With both Wells and Bank of America —the two largest lenders— leaving the industry, seniors could find it harder to obtain the loans.
“We are on new ground here,” said Franklin Codel, head of national consumer lending at Wells Fargo during an interview with the New York Times. “With house prices falling, you reach a crossover point where they owe more than the house is worth and it creates risk for us as mortgage servicers and for HUD.” He was referring to the Department of Housing and Urban Development, whose Federal Housing Administration arm insures the vast majority of these loans through its Home Equity Conversion Mortgage program.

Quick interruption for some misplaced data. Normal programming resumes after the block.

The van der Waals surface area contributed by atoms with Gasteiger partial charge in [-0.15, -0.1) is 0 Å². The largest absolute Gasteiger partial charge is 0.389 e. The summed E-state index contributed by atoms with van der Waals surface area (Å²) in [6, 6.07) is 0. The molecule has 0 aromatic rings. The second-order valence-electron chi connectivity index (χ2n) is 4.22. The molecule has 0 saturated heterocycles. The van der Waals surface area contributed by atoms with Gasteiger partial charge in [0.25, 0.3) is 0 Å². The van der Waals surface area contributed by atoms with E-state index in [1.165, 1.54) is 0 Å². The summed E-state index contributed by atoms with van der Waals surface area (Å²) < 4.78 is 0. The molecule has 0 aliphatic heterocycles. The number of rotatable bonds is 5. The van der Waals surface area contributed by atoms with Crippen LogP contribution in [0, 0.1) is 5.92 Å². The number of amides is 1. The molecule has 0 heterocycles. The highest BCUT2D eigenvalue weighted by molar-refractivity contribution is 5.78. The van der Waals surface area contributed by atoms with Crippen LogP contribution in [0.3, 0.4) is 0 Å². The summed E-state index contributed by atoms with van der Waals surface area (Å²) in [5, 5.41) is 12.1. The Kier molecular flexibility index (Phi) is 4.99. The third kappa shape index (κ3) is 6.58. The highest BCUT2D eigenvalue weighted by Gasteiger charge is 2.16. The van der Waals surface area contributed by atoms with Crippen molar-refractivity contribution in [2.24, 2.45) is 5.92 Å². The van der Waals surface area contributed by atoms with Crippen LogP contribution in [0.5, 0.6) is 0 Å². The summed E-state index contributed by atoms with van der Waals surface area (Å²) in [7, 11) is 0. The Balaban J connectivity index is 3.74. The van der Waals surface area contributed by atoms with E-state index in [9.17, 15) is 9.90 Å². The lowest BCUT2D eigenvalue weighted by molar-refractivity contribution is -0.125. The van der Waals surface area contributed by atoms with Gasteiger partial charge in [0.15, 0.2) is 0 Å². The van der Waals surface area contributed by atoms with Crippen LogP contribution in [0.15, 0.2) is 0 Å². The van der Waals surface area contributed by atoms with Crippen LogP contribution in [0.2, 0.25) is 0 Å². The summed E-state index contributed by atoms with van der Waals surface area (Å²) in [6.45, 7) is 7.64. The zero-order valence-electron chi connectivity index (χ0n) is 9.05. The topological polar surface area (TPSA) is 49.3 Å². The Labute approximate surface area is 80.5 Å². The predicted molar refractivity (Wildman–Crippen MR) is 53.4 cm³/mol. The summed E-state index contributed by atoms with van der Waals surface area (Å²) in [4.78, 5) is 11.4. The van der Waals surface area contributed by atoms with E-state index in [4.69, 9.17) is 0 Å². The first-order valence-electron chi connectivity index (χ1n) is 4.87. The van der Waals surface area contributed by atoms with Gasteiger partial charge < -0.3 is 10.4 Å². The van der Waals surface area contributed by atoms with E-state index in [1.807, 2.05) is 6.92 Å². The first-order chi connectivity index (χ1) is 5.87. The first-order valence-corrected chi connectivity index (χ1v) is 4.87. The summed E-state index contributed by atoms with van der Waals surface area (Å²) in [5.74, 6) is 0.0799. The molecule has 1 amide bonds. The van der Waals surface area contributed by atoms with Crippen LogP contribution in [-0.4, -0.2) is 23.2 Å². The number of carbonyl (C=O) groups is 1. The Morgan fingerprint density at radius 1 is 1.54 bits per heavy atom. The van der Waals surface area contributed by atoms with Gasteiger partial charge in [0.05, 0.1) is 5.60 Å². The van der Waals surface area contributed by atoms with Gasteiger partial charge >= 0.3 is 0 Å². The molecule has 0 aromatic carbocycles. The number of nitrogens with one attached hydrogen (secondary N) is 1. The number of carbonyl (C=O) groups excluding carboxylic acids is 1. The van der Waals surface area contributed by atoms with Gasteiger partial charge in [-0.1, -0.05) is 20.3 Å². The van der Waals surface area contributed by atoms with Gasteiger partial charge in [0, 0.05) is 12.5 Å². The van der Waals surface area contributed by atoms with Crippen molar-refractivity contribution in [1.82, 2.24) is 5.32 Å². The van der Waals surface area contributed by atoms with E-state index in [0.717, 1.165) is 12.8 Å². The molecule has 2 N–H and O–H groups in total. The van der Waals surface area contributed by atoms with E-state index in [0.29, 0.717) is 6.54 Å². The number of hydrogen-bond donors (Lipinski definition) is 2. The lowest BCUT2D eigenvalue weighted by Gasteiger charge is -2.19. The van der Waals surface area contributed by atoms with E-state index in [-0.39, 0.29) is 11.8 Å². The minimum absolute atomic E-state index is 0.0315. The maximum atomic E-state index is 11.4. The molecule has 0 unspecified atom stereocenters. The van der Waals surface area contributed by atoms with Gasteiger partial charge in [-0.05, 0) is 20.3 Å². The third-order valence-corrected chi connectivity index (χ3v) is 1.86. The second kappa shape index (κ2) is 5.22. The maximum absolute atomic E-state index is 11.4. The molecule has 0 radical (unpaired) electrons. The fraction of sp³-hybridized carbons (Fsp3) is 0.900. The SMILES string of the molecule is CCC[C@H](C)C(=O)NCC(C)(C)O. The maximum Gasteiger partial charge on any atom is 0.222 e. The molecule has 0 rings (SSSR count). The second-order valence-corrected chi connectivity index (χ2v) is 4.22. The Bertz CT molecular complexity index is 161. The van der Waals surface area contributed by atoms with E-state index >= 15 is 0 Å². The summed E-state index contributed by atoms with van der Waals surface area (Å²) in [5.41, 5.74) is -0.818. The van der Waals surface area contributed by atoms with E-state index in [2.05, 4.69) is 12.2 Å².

“We are not allowed, as an originator, to decline anyone,” added Mr. Codel of Wells Fargo. We “worked closely with HUD to find an alternative solution and we were unable to find one with them, which led to this outcome.”
After the collapse of the financial markets, the world for many seniors has changed dramatically according to Sue Hunt, director of reverse mortgage counseling at CredAbility. HUD requires that borrowers receive counseling prior to obtaining the loan and go over requirements like paying taxes, insurance and keep the property in good repair.
“We don’t tell consumers what decision to make, but we do try to give them the tools to make a decision,” said Hunt. “Outside factors are affecting people who thought five or six years ago that they were in pretty good shape,” she added. “The world has changed a bit around them.”